Former New Yorker editor Emily Nunn has always loved food. It’s what brought her often dysfunctional family together, what propelled her to pursue a writing career as a journalist and food critic, and what helped her heal from one of the most traumatic experiences in her life.
Nunn’s new book, The Comfort Food Diaries, follows the author as she travels the country, visiting old friends and relatives, cooking with them and sharing memories. The journey began as a way for Nunn to reclaim her life after the loss of her brother to suicide, the dissolution of her relationship with her fiancé, and her relapse, when she used alcohol to numb the pain.
“When you’re an alcoholic, turning to alcohol is the equivalent of giving up,” Nunn tells Guideposts.org. “You use it not to ease the pain but to block it entirely, so that you do not have to process it. Or that’s the way it has always seemed to me.”
The death of her brother, the loss of her job, and the end of her relationship left Nunn homeless with no money and a huge amount of grief she didn’t know how to process.
“I had been in rehab once before and sober for many years, but I had slowly begun to dabble in drinking,” Nunn explains. “When my brother died, I went straight back to my worst habits. I gave up and because of that, I also lost my self-respect.”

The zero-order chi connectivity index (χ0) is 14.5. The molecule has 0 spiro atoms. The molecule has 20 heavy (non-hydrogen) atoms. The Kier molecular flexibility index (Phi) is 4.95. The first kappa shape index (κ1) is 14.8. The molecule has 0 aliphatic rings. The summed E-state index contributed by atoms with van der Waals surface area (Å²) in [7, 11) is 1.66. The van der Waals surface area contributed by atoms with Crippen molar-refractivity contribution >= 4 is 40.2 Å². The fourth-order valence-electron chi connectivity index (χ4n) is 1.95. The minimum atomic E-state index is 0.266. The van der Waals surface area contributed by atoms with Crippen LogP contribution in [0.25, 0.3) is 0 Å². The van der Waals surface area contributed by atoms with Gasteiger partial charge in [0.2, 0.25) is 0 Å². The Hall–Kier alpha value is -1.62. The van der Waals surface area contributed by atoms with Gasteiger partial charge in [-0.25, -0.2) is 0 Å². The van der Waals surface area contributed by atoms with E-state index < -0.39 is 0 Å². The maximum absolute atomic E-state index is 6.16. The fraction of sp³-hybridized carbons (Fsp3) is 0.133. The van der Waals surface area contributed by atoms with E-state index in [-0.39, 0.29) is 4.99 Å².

Nunn checked herself into a Betty Ford clinic with the aim of getting sober again, and along with that, she rediscovered her love for food and her need for familial connection. She began to truly mourn her brother and her old way of life. Then, she made a decision to visit the people most important to her.
“When I finally embarked upon my many trips to visit friends and family and a few cooking professionals I admired, I honestly didn’t have a clear goal in mind, beyond connecting through cooking,” Nunn says. “I was pretty broken, and had no idea how to put myself back together again.”
Some of Nunn’s fondest childhood memories involved cooking. The act of cooking for someone else was a way to show how much you cared for them – something she felt she needed to do for the people in her life she had been neglecting.
“The more I reached out and allowed people to cook for me and the more I cooked for them, the more I began to believe that I deserved love. Because for me, that’s what cooking is: showing people how much you care for them.”
Nunn traveled constantly, cooking salty Virginia ham biscuits, baking her grandmother’s tangy lemon cake, crafting the perfect morning custard, all while communing with people who loved her, people who were able to restore her sense of self-worth through friendship and food.
“It wasn’t really about the dishes as much as it was about the fact that so many people—many of whom I had not seen in decades—opened up their kitchens to me and made me a dish that was special to them, which is the same as opening up your heart in my opinion,” Nunn explains.
The experience left her with a handful of delicious recipes, ones she shares in her new book, but it also taught her a valuable lesson about relationships and turning to those you love in your darkest moments.
“Sometimes the only way to get back up when you fall down into a deep dark hole is to ask for hand up,” Nunn says. “You have the power to create your own recipe going forward. It’s your responsibility.”